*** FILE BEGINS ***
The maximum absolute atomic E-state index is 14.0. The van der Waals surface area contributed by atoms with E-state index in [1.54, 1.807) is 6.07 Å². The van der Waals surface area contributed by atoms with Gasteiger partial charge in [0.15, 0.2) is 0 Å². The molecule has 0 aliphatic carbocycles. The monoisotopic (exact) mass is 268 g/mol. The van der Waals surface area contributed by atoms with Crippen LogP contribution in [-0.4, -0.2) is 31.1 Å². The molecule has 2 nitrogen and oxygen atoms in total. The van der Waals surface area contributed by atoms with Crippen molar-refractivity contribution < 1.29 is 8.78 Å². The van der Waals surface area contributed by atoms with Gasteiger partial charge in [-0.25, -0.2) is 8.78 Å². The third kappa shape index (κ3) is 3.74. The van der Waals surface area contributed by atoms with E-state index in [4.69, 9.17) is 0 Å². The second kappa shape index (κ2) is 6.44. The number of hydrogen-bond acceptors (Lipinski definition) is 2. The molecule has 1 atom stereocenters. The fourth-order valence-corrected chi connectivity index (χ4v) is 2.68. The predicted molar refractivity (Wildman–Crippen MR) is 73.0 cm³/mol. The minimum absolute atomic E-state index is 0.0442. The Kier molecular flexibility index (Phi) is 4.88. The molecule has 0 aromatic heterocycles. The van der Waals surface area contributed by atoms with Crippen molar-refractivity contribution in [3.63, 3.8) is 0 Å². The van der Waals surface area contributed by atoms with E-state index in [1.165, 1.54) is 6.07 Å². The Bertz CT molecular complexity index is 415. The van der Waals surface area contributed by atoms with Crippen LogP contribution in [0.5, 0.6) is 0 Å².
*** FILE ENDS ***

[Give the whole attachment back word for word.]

The maximum absolute atomic E-state index is 14.0. The van der Waals surface area contributed by atoms with E-state index in [1.54, 1.807) is 6.07 Å². The van der Waals surface area contributed by atoms with Gasteiger partial charge in [0.15, 0.2) is 0 Å². The molecule has 0 aliphatic carbocycles. The monoisotopic (exact) mass is 268 g/mol. The van der Waals surface area contributed by atoms with Crippen LogP contribution in [-0.4, -0.2) is 31.1 Å². The molecule has 2 nitrogen and oxygen atoms in total. The van der Waals surface area contributed by atoms with Crippen molar-refractivity contribution < 1.29 is 8.78 Å². The van der Waals surface area contributed by atoms with Gasteiger partial charge in [-0.25, -0.2) is 8.78 Å². The third kappa shape index (κ3) is 3.74. The van der Waals surface area contributed by atoms with E-state index in [4.69, 9.17) is 0 Å². The second kappa shape index (κ2) is 6.44. The number of hydrogen-bond acceptors (Lipinski definition) is 2. The molecule has 1 atom stereocenters. The fourth-order valence-corrected chi connectivity index (χ4v) is 2.68. The predicted molar refractivity (Wildman–Crippen MR) is 73.0 cm³/mol. The minimum absolute atomic E-state index is 0.0442. The Kier molecular flexibility index (Phi) is 4.88. The molecule has 0 aromatic heterocycles. The van der Waals surface area contributed by atoms with Crippen molar-refractivity contribution in [3.63, 3.8) is 0 Å². The van der Waals surface area contributed by atoms with E-state index in [1.165, 1.54) is 6.07 Å². The Bertz CT molecular complexity index is 415. The van der Waals surface area contributed by atoms with Crippen LogP contribution in [0.5, 0.6) is 0 Å².